Feature: One Thing OnLive Should have done at GDC

After spending the past week reading up on everything related to the new game platform OnLive, I've found myself in a interesting predicament. I've seen the videos and read the reviews, and like the feedback I'm hearing on the software. I'm hopeful this new service works because it would be great for gamers everywhere, and would especailly be great for me as a college student. There is just one thing I can't figure out.

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socomnick3587d ago

Jesus christ really who approves hhg stories. They are all crap, I suspect that the people from hhg themselves approve their own stories.

Kakkoii3586d ago (Edited 3586d ago )

While every other time I would agree with what you said. This post of his is actually to the point. And I agree with him on it.

As someone who actually knows a good amount about technology, I am interested in the server specs, as I would understand the performance of them. Currently I'm wary about the ability of their servers to be able to handle the kind of loads 10's of 1000's or maybe even 100's or 1000's of players would place on the server. The kind of bandwidth coming out of each server array would be epic, even after their special compression. They will need a fiber optic bundle line going straight to an ISP station for routing to handle this.

That's why I'd like to know the specs.

DeadlyFire3586d ago (Edited 3586d ago )

Specs of servers are easy to find. Today's servers house a 256 core CPU. Mostly on boards with at least 2 CPU sockets. Thats about 500 core per board and blade servers can house up to how many boards? Some servers have room for up to 240. That should be more than enough for thousands of games to run off of the system. I say somewhere between 30,000 and 60 thousand games could run off of a server like that. Just my math though. Maybe I am wrong. Might be more. Graphics cards all play big part in it as well. It would have to run thousands of games to be a useful and cheap technology. If 30,000 to 60,000 games run off of this system. Then maybe only 83-167 servers would be required to support 5 Million people. Maybe?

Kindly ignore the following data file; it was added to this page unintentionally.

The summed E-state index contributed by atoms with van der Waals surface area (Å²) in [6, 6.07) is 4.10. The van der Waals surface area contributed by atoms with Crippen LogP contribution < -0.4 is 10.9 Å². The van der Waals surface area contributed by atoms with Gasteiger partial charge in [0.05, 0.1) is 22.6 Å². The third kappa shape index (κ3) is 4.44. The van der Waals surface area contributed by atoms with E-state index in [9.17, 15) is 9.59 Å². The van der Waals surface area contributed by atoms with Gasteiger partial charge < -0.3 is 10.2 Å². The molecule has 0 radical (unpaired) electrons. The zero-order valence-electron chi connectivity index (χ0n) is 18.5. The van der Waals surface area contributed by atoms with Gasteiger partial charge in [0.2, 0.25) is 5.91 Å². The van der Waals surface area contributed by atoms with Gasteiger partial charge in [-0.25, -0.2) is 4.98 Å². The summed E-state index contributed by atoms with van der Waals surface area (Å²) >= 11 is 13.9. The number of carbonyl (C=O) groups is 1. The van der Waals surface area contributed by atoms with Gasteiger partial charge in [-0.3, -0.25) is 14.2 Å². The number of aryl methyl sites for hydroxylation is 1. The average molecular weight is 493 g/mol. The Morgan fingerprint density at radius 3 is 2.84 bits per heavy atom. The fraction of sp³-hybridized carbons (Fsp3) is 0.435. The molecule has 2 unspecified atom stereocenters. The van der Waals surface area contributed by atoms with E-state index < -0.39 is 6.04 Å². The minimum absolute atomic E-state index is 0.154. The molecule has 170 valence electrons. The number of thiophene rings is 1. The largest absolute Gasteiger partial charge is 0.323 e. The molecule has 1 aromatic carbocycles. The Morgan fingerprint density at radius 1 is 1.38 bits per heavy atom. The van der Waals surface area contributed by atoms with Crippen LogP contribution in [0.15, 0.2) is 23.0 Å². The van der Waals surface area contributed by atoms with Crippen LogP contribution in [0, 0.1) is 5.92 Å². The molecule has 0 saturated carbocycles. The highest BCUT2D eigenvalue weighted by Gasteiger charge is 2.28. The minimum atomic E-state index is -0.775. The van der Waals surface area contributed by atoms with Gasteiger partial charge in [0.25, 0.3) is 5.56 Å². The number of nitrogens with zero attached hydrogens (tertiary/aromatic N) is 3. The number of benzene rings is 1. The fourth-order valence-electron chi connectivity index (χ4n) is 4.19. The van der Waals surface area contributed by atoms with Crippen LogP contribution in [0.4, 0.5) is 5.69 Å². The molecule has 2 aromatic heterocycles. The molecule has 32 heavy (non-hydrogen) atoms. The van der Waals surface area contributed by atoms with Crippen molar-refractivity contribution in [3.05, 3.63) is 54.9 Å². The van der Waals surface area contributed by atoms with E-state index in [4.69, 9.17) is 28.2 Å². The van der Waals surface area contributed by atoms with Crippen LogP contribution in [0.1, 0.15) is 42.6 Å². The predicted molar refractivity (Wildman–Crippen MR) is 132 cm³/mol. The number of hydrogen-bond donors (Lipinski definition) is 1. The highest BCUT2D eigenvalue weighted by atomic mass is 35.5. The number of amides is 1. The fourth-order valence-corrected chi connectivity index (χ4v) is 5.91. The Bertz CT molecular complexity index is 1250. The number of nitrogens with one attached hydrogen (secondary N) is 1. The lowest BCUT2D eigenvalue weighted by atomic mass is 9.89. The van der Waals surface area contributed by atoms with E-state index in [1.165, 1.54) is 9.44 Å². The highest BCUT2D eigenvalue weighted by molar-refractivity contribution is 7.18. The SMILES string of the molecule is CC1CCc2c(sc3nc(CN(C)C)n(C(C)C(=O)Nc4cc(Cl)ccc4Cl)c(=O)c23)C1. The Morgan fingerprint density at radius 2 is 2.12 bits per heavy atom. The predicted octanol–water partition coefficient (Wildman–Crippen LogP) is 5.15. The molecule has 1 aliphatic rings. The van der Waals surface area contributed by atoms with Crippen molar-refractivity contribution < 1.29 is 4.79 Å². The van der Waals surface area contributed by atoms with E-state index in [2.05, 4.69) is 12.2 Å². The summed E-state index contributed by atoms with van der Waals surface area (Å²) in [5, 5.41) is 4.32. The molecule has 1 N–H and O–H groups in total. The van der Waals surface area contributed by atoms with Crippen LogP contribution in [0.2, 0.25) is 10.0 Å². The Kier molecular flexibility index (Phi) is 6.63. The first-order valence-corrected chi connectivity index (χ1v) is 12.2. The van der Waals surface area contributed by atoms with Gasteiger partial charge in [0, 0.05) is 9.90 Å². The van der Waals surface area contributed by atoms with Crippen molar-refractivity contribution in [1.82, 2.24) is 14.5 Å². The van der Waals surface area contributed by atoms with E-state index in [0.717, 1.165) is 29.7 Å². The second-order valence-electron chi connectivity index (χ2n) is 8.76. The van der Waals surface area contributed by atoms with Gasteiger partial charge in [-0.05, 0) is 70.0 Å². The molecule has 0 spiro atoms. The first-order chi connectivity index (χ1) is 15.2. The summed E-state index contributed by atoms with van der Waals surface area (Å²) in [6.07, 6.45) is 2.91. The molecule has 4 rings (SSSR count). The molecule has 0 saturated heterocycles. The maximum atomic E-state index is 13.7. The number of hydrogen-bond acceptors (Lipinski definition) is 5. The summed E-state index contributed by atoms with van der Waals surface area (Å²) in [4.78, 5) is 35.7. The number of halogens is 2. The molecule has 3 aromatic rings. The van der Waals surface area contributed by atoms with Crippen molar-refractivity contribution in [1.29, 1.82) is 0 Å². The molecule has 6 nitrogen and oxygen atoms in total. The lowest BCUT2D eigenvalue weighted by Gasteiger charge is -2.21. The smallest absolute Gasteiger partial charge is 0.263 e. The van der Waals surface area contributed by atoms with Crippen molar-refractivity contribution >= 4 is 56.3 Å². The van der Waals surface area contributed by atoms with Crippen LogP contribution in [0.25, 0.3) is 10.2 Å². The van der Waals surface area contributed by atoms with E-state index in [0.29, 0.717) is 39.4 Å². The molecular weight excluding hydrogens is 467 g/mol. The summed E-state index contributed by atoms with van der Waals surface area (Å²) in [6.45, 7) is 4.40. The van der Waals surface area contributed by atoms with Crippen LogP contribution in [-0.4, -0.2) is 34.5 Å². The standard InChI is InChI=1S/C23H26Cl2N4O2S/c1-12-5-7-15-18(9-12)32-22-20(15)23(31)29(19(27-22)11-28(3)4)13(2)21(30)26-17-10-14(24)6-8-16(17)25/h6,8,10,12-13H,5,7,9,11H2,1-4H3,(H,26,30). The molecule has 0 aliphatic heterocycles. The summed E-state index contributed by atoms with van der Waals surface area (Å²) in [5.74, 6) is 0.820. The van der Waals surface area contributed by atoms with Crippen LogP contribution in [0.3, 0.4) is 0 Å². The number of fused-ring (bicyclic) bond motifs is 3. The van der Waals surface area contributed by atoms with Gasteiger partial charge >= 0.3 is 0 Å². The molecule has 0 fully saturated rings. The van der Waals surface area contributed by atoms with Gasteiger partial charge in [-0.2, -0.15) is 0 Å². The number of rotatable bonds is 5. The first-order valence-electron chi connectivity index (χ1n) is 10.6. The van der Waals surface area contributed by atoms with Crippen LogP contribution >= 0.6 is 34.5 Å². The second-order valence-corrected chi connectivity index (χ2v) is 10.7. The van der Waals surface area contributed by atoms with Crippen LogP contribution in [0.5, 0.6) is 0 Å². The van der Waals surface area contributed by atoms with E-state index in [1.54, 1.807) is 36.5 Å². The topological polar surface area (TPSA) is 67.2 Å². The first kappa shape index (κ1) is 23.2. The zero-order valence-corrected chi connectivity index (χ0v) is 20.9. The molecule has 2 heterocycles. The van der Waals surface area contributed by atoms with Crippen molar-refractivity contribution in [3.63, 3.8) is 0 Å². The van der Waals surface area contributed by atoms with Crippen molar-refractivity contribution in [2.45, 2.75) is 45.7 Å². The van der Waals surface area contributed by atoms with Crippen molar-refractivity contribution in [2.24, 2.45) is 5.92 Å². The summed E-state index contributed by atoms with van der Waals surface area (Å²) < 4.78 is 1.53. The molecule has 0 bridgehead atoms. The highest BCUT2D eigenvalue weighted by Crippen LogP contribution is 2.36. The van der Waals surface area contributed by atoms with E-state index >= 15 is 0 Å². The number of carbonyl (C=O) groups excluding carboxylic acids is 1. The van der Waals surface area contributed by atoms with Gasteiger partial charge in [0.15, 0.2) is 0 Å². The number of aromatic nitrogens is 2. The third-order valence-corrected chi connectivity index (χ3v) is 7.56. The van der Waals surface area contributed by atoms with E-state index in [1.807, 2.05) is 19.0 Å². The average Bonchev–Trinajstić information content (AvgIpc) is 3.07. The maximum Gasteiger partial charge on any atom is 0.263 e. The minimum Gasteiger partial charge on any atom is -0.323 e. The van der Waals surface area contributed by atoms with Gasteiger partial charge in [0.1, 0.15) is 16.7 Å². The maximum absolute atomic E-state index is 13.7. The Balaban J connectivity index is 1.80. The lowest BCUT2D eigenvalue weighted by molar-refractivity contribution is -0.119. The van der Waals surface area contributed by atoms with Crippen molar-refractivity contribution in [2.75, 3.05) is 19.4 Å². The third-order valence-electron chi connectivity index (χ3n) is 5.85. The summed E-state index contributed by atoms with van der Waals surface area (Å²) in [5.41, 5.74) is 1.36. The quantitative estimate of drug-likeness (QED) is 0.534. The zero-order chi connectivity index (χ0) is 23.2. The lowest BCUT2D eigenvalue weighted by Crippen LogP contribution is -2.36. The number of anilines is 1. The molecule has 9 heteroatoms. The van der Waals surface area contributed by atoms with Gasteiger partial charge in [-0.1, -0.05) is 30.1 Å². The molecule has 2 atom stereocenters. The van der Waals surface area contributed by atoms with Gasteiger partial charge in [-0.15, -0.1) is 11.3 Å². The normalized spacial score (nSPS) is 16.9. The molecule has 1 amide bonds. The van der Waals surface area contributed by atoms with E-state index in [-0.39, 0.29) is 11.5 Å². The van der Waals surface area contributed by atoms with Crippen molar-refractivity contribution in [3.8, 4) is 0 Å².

Many servers house some number of big GPUs as well. There could be hundreds of cards per system and tons of RAM. All in All though the technology for this is out there.

They could be using many different techniques for reduced bandwidth costs as well.

Jadaking3587d ago

Blueberries make me itch.

Marceles3587d ago

I dont think any dev talks about their own hardware because the consumer isn't supposed to worry about that, you're just supposed to trust they have enough to satisfy you and make it playable. It's like PSP remote're not supposed to ask if the PSP can render PS3's graphics because that's not what remote play does. The PS3 takes care of everything and all the PSP does is show it on its screen and you can control it with the PSP buttons. All OnLive is doing is enabling you to play it with OnLive's own hardware and the only thing your PC needs to do is be able to show video and control what's on the video. As far as hardware recommendations, you're only supposed to be required to need a REALLY good internet connection if you want to make the game look decent on your screen

kingme713587d ago

What hardware they have on their end is the least of the concerns. How they are compressing and how are they avoiding lag is the magic wand waving they are doing now. It doesn't really matter what system they have as long as it can play the game at an acceptable frame rate.

Kakkoii3586d ago

It does matter because people interested in technology like myself like to know these kinds of things. It's knowledge, it's nice to learn. I'd like to know what chips they are using to do this real time high compression. And what GPU's/CPU's they are using in their servers and how many servers they actually have in each area. I'm very interested in that stuff.

dirthurts3587d ago

What I would be more interested is at what levels will the games be ran? Sure, it can run Crysis, but will I be able to play it at max graphical settings like a high end rig? Will graphics settings scale forward and back when more or less people get on the service? That's what I'm curious about.
I would hate to be playing games at uber low settings due to server strain.

Kakkoii3586d ago (Edited 3586d ago )

From what was shown recently, they played Crysis on High settings (from what I saw analyzing the game footage) and in 720p (1280x720) (Which they said themselves). So overall, it's meant to give you a Console type experience, not a PC gamer type experience. Which is all they can really hope for if they want to make good profit. As it would be unfeasible for them to supply top of the line performance to thousands of players. Not to mention the bandwidth needed for those high resolutions (1920x1200) just isn't in place in most parts of the world yet.

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